NWLA lawmakers weigh in on proposed gasoline tax increase

Updated: May. 17, 2017 at 7:43 PM CDT
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the bill is expected to generate more than a half a billion dollars. (Source: KSLA News 12)
the bill is expected to generate more than a half a billion dollars. (Source: KSLA News 12)

SHREVEPORT, LA (KSLA) - A proposal to increase Louisiana's gasoline tax by 17 cents per gallon is headed to the House floor after being approved 9-to-7 by a House committee.

Revenue from the tax reportedly goes straight to the state's roads and bridges.

"There will be a ripple effect on our economy if we don't make an investment," state Transportation & Development Secretary Shawn Wilson said.

But three Northwest Louisiana representative who are members of that House panel voted against the proposal.

"If we tax all our businesses to the point of going out of business, then we won't need an infrastructure if nobody's here," said state Rep. Jim Morris, of Oil City.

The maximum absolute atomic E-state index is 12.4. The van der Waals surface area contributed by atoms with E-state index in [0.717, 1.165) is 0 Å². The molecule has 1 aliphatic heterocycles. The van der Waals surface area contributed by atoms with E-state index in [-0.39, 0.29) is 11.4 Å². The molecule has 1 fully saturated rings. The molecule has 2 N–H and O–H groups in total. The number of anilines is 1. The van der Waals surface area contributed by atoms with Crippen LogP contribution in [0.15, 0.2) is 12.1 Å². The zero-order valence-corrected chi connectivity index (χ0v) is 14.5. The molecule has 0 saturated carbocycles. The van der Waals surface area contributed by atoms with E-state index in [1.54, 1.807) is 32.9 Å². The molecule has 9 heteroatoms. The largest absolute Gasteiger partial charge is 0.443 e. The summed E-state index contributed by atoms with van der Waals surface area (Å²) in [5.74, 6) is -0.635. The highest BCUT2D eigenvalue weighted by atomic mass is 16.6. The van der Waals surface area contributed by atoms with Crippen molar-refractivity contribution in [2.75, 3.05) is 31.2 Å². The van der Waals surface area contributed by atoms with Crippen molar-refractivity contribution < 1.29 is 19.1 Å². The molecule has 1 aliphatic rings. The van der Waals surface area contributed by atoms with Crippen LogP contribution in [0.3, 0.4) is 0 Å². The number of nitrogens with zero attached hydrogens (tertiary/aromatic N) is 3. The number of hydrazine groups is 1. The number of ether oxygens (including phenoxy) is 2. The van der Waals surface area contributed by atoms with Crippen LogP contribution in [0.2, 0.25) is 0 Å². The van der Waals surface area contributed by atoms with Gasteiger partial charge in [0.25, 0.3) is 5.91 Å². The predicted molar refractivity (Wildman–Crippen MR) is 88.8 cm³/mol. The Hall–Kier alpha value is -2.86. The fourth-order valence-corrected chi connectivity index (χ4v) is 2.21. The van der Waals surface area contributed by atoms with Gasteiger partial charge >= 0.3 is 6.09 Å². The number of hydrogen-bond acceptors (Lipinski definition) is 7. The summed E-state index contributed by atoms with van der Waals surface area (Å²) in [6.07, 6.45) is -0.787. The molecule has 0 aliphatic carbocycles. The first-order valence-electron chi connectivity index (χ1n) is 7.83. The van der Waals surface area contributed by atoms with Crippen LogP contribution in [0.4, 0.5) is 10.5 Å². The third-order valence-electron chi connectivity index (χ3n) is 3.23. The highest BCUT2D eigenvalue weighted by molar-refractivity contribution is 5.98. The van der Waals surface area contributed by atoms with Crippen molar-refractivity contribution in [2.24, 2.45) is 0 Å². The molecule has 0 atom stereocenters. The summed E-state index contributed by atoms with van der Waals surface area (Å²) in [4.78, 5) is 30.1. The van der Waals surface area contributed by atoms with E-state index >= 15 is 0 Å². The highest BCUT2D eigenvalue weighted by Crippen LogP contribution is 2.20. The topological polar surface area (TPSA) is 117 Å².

Also voting against the legislation were state Reps. Dodie Horton, of Haughton, and Alan Seabaugh, of Shreveport.

While the state's infrastructure is important, Morris said, this is something that should have been done before now.

And taxing so much at once will do more harm than good, he added.

"I voted that way because I don't think it's gonna pass and there was no reason to try and bring it out of committee," Morris said.

"In our area especially, we're having problems. People are being laid off. They're losing their businesses."

Louisiana's gasoline tax is 20 cents per gallon.

And observers say it has not been raised in several decades.

Another 17 cents means motorists would be paying a total of 37 cents per gallon at the pump.

That increase is projected to generate more than $500,000 a year.

"I don't know if it's an unfair tax," Shreveport Councilman Oliver Jenkins said. "What I like about this type of revenue source is that it is essentially a user fee."

Jenkins, who sits on the city's infrastructure committee, thinks the fee is appropriate.

"People who use gasoline are the same people who are using our roads. And there are streets within the city that would be beneficiaries ... . Essentially, Youree Drive is Highway 1, and that is primarily funded by state revenues."

On the other hand, some say the 17-cent increase is simply too much to swallow.

"We barely get enough money to pay bills, and now they wanna raise up everything. ... What can we do?" Shreveporter Gerald Davison asked.

If approved by the state House, the legislation's next stop would be the Louisiana Senate.

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